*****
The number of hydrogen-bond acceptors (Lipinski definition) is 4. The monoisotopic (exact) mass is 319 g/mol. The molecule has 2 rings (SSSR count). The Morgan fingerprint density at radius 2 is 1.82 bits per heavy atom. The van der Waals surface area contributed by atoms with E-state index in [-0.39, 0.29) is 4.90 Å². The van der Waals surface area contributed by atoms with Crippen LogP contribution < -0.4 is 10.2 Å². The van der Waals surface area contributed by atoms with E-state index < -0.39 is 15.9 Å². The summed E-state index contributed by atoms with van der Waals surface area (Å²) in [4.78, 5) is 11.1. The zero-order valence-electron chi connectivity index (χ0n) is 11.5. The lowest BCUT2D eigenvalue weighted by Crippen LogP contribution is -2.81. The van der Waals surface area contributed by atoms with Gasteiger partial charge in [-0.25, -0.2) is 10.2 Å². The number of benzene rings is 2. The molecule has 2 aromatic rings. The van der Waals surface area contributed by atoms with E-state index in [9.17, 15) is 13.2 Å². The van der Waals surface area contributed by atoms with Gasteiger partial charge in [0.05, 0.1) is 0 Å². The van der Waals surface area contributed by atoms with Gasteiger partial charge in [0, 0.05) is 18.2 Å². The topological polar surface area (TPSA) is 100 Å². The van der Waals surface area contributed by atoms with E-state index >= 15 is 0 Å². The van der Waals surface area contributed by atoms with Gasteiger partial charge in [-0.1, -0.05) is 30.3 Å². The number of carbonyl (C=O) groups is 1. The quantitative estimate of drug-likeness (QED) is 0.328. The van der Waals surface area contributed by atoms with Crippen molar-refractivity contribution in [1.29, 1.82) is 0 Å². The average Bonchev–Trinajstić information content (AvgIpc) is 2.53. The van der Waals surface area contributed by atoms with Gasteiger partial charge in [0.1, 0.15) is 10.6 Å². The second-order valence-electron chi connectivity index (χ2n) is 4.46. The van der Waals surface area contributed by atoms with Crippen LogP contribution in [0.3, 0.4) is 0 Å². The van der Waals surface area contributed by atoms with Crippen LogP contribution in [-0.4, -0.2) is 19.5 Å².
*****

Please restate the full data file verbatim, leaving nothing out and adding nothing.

The number of hydrogen-bond acceptors (Lipinski definition) is 4. The monoisotopic (exact) mass is 319 g/mol. The molecule has 2 rings (SSSR count). The Morgan fingerprint density at radius 2 is 1.82 bits per heavy atom. The van der Waals surface area contributed by atoms with E-state index in [-0.39, 0.29) is 4.90 Å². The van der Waals surface area contributed by atoms with Crippen LogP contribution < -0.4 is 10.2 Å². The van der Waals surface area contributed by atoms with E-state index < -0.39 is 15.9 Å². The summed E-state index contributed by atoms with van der Waals surface area (Å²) in [4.78, 5) is 11.1. The zero-order valence-electron chi connectivity index (χ0n) is 11.5. The lowest BCUT2D eigenvalue weighted by Crippen LogP contribution is -2.81. The van der Waals surface area contributed by atoms with Gasteiger partial charge in [-0.25, -0.2) is 10.2 Å². The number of benzene rings is 2. The molecule has 2 aromatic rings. The van der Waals surface area contributed by atoms with E-state index in [9.17, 15) is 13.2 Å². The van der Waals surface area contributed by atoms with Gasteiger partial charge in [0.05, 0.1) is 0 Å². The van der Waals surface area contributed by atoms with Gasteiger partial charge in [0, 0.05) is 18.2 Å². The topological polar surface area (TPSA) is 100 Å². The van der Waals surface area contributed by atoms with E-state index >= 15 is 0 Å². The van der Waals surface area contributed by atoms with Gasteiger partial charge in [-0.1, -0.05) is 30.3 Å². The number of carbonyl (C=O) groups is 1. The quantitative estimate of drug-likeness (QED) is 0.328. The van der Waals surface area contributed by atoms with Crippen molar-refractivity contribution in [1.29, 1.82) is 0 Å². The average Bonchev–Trinajstić information content (AvgIpc) is 2.53. The van der Waals surface area contributed by atoms with Gasteiger partial charge in [0.1, 0.15) is 10.6 Å². The second-order valence-electron chi connectivity index (χ2n) is 4.46. The van der Waals surface area contributed by atoms with Crippen LogP contribution in [0.3, 0.4) is 0 Å². The van der Waals surface area contributed by atoms with Crippen LogP contribution in [-0.4, -0.2) is 19.5 Å².